Usually the tech media has a handle on a new iPhone in the weeks before it’s released. That information is usually based on leaks from the supply chain, and when they come fast and furious, it’s possible to sort out the essence of the upgrade. But that’s just the essence.
So we knew in the spring of 2014 that Apple was working on larger displays, and the 4.7-inch iPhone 6, and the 5.5-inch iPhone 6 Plus weren’t exactly surprises. Surprising, instead, were the high sales, and Samsung’s sales growth stopped in its tracks, particularly at the high end. You see, it became clear that Samsung’s sole compelling reason for customers to buy their stuff was a larger display. After Apple answered that need, what was left? Lots of useless features that barely worked?
Now if past is prologue, the next iPhone refresh will be “minor,” leaving the external look essentially unchanged, with most of the changes within. So there will probably be support for Force Touch, if only because Apple has that feature on the Apple Watch and new MacBooks. Some rumors suggest it’ll also be a tad thicker to accommodate the extra electronics.
The rest of the expected changes appear also to be incremental, with better LTE performance, an A9 processor, 2GB of RAM, not to mention a beefier camera with 12 megapixels. In recent years, Apple has stayed with 8 megapixels, but continues to improve lenses and other elements to enhance picture taking capability. There may even be a stronger aluminum case structure to make it even more difficult for the handsets to bend under severe abuse.
But that would mean taking the “bendgate” claims seriously, even though the iPhone tests more than satisfactory in formal abuse tests.
Now if Apple actually changed the exterior look, swapping out all or most of the internal workings would amount to a major upgrade. But since the look appears to be the same, even if extra colors are added, it must otherwise be a minor refresh. The looks are everything, and it doesn’t matter what parts are being replaced.
That may not make much sense from a logical point of view, but you’ve heard this argument about iPhone upgrades every other year. The song is always the same, which is why some industry analysts are predicting lackluster sales. It’s as if people who bought last year’s iPhone are looking for reasons whether to upgrade to this year’s model, but that’s not the target audience. Yes, some of you have one of those special wireless packages that lets you upgrade every 12 months without paying a penalty, or even more frequently. But the usual upgrade cycle is every two years.
So to most of the people who might buy the next iPhone — assuming it looks the same as the current model — would find it quite different compared to what they have. They would be upgrading from a model with a 4-inch display after all, such as the iPhone 5s.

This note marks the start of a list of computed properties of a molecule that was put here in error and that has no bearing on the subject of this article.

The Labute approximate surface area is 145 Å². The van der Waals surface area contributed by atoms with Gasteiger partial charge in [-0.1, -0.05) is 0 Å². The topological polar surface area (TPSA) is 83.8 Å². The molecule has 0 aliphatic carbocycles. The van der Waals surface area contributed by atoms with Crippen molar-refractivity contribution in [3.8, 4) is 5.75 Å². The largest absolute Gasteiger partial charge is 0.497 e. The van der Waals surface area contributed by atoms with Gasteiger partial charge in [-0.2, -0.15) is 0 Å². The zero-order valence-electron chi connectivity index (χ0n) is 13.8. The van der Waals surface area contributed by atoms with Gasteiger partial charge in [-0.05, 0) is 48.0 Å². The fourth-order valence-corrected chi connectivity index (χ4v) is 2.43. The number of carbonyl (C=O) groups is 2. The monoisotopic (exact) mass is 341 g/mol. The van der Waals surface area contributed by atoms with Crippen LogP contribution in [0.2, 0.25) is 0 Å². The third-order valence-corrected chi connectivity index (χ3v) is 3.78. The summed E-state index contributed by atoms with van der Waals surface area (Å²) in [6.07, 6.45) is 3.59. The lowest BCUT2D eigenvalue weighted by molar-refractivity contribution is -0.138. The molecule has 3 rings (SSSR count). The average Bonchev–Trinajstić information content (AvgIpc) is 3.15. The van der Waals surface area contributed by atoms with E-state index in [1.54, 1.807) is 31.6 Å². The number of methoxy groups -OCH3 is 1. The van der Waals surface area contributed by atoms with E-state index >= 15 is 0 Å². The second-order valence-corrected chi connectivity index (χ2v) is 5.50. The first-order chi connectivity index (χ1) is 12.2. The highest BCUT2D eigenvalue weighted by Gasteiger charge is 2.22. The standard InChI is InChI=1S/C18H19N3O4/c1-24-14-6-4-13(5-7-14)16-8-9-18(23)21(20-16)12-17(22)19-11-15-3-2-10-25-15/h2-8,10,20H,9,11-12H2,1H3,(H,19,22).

True, Apple’s stock price has been down in the dumps since record sales and profits were reported for the June quarter. That plus conservative guidance, and reports of economic woes in China, have combined to make some financial analysts skeptical about Apple. Sure, it is quite possible the China problem might slow sales, since that country has been a key factor in revenue growth in recent years.
That, however, would be true for any tech company who depends on China for a decent portion of sales. However, that doesn’t mean there will be no growth, and the aspirational buyers who are lapping up gear from Apple may just keep buying. The numbers for the September quarter might give a clue.
While that situation might impact future sales, it doesn’t reflect on the quality of the next iPhone refresh. That’s true even if the so-called iPhone 6s and iPhone 6s Plus are exactly as pictured on the rumor sites. It’s not as if they are making things up. The level of detail does appear to indicate actual products and not just mock-ups. It’s also true that speculation about a future iPhone refresh tends to firm in the weeks before release. So while Apple might have a few tricks up its sleeve, or hardware features that aren’t being predicted, the basics are out there already.
But this is par for the course for Apple. Hardware refreshes are rarely sufficient, though it’s hard to say that about the 2013 Mac Pro upgrade, the 12-inch MacBook, or even the iMac with 5K Retina display. Operating system upgrades are also said to be minor unless there’s a new theme, or a new system font. Deep hardware changes aren’t taken seriously.
So it’s perceived that iOS 9 and El Capitan are minor updates designed strictly to improve performance and fix bugs. But compare the changes to Windows 10 or the latest versions of Android and you’ll see that Apple is being very competitive. Consider, with Windows 10, that the most important feature is the return of a working Start menu, and the Cortana virtual assistant. The new Edge browser is fundamentally a slimmed down version of Internet Explorer built on a fork of the very same rendering engine. That, and a few window management enhancements, cover most of what would directly impact customers.
The story never changes.
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